Los Angeles

Anthony Caro, John Hoyland, Bryan Kneale, John Carter, Tim Scott, Derrick Woodham, Nigel Hall, Peter Blake, Richard Hamilton, David Hockney, Allen Jones, Kitaj, Laing, Paolozzi, Peter Phillips and more

UCLA Galleries and Nicholas Wilder Gallery

The only optimistic view that an interested local observer can take of the Whitechapel Gallery’s New British Painting and Sculpture exhibition at UCLA is that it administers a potent shot in the arm to Los Angeles; after a first unedifying run through the show, one comes out at the other end with fresh confidence in the seriousness, originality and refinement of our own vanguard artists.

Of the seventeen artists represented here, only two—Anthony Caro and Bryan Kneale—suggest a respectable enterprise. Kneale’s Cumae, composed fundamentally of three aluminum discs, two perspex bubbles and a supporting brass frame, makes logical, continuous use of its materials in finely conceived sculptural format, and ends by lifting its author to a perhaps disproportionate level of attainment. As for the rest, Hoyland’s rampant plagiarism seems a mere scratch on the adscititious surface beside the exhaustive array of borrowed tricks surrounding him.

There remains a hierarchy, at the top of which is John Carter, with his relief paintings (based obscurely on the Fibonacci Sequence, whatever that might be); Carter’s Orientale Finale II, behind its Victorian-Far Eastern facade, insists upon its potential status as a good picture. Then there is Tim Scott’s Quinquereme (7’ 6” x 20’ x 6’), an ambitious structure of fiberglass, plexiglass and wood laid together in a kind of wild Pythagorean fantasy of quadrisected circles, plus other assorted divagations of a neo Constructivist mind. Derrick Woodham puts a few minimized fiberglass cylinders and elongated boxes around (Gerowitz, Ham-rol and McCracken are hardly more restrained); Nigel Hall could easily have arrived a year or two ago from San Francisco, bringing with him his unwieldy parcels of wrinkled polyester resin. Hall has taken care to credit the Surrealists, if not the Funk artists, for his esthetic: in Lookout he suspends Magritte’s rock vision in open tribute to his superior. One doesn’t know to whom—Bryan Robertson or Sir Herbert Read—the credit is due for pointing out to us in the catalog that painter Douglas Binder owes less to Pop art than, in his “preoccupation with dreams and vulgarity,” to Surrealism. With Binder we reach the bottom rung of our ladder.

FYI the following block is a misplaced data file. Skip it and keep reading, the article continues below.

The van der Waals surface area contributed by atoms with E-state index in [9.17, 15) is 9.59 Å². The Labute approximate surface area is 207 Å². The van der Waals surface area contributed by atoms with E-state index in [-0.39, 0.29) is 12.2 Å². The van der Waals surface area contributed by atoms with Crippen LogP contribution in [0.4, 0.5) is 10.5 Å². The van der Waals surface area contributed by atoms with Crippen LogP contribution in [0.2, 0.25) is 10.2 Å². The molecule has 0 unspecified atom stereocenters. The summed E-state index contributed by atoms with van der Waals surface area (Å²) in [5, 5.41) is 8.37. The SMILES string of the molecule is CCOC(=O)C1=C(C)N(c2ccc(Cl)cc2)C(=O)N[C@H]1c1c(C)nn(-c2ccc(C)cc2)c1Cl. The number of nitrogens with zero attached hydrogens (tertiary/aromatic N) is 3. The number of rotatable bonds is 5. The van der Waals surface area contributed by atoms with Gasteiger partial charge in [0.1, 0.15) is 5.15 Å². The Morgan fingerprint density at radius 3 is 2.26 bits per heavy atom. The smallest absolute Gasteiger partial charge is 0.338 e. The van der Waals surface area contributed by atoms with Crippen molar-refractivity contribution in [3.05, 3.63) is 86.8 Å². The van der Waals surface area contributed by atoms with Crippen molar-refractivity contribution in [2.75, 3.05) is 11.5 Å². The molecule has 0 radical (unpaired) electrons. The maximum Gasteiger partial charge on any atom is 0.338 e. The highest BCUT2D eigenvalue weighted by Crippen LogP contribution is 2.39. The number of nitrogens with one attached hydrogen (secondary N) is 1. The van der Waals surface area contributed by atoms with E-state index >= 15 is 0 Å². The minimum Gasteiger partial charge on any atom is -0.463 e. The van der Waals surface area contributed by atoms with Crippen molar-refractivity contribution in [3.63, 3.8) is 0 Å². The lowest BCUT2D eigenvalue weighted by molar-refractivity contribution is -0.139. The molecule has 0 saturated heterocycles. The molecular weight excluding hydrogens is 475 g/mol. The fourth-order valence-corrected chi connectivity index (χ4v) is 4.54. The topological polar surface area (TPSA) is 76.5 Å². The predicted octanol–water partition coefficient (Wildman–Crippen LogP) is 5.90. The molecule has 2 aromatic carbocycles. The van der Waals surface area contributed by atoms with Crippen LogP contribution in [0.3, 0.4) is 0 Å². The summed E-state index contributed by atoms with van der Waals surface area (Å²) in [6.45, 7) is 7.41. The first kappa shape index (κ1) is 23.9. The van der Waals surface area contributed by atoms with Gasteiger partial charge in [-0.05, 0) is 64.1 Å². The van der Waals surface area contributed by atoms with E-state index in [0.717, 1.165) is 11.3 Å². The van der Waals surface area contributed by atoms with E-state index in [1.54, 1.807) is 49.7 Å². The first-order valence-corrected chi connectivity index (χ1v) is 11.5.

For the sake, one supposes, of historical equity, a lesser painting by Bridget Riley and four even lesser ones by Prunella Clough are added to the array.

If the selection made by Mr. Robertson and Sir Herbert Read made sense on any grounds whatever—if it did not simply total up to a thoroughly embarrassing glimpse into a lot of confused issues—one might partially overlook the show’s collective lack of quality. Why the organizers of this show chose to dwell almost exclusively upon second stringers when Britain does claim an advanced group, particularly of first-rank sculptors, is beyond comprehension. Nothing written by either Robertson or Sir Herbert about youth, or variety, or “regretful omissions” excuses the exhibition’s poverty.

It is even less fortunate for them (and lucky for England) that William Wilson’s choice of graphic works for The English Image, displayed on the Gallery’s second floor, is as lively, inventive and bracingly irreverent as it is. The familiarity of most of the artists—Peter Blake, Richard Hamilton, David Hockney, Allen Jones, Kitaj, Laing, Paolozzi and Peter Phillips—does nothing to lessen their appeal. Moreover, though one expects the kind of usages which one encounters (graphic Pop disorderliness and blatant parody of eclecticism as such), these are found in their proper domain and we admire precisely their endemic spirit.

Jane Livingston